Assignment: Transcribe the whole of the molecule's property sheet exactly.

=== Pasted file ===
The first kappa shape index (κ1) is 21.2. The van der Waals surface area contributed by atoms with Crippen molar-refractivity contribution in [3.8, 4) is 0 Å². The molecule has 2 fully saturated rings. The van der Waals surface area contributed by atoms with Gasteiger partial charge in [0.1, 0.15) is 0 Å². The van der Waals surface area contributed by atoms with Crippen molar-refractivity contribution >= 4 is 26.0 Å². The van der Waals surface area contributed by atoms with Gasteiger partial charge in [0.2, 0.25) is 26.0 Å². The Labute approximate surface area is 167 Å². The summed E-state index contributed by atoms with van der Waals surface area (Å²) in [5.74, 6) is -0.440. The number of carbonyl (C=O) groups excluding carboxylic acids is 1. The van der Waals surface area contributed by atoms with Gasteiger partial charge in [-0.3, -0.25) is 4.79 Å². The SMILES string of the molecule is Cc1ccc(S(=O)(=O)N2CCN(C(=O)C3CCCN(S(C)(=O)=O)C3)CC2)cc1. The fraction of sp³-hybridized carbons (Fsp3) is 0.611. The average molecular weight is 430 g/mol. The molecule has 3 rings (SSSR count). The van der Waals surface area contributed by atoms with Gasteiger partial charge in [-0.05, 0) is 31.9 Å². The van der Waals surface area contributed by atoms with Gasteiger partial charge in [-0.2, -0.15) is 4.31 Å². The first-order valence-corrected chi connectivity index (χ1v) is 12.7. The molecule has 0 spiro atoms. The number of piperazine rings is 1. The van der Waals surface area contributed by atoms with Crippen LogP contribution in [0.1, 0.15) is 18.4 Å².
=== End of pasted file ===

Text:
The first kappa shape index (κ1) is 21.2. The van der Waals surface area contributed by atoms with Crippen molar-refractivity contribution in [3.8, 4) is 0 Å². The molecule has 2 fully saturated rings. The van der Waals surface area contributed by atoms with Gasteiger partial charge in [0.1, 0.15) is 0 Å². The van der Waals surface area contributed by atoms with Crippen molar-refractivity contribution >= 4 is 26.0 Å². The van der Waals surface area contributed by atoms with Gasteiger partial charge in [0.2, 0.25) is 26.0 Å². The Labute approximate surface area is 167 Å². The summed E-state index contributed by atoms with van der Waals surface area (Å²) in [5.74, 6) is -0.440. The number of carbonyl (C=O) groups excluding carboxylic acids is 1. The van der Waals surface area contributed by atoms with Gasteiger partial charge in [-0.3, -0.25) is 4.79 Å². The SMILES string of the molecule is Cc1ccc(S(=O)(=O)N2CCN(C(=O)C3CCCN(S(C)(=O)=O)C3)CC2)cc1. The fraction of sp³-hybridized carbons (Fsp3) is 0.611. The average molecular weight is 430 g/mol. The molecule has 3 rings (SSSR count). The van der Waals surface area contributed by atoms with Gasteiger partial charge in [-0.05, 0) is 31.9 Å². The van der Waals surface area contributed by atoms with Gasteiger partial charge in [-0.2, -0.15) is 4.31 Å². The first-order valence-corrected chi connectivity index (χ1v) is 12.7. The molecule has 0 spiro atoms. The number of piperazine rings is 1. The van der Waals surface area contributed by atoms with Crippen LogP contribution in [0.1, 0.15) is 18.4 Å².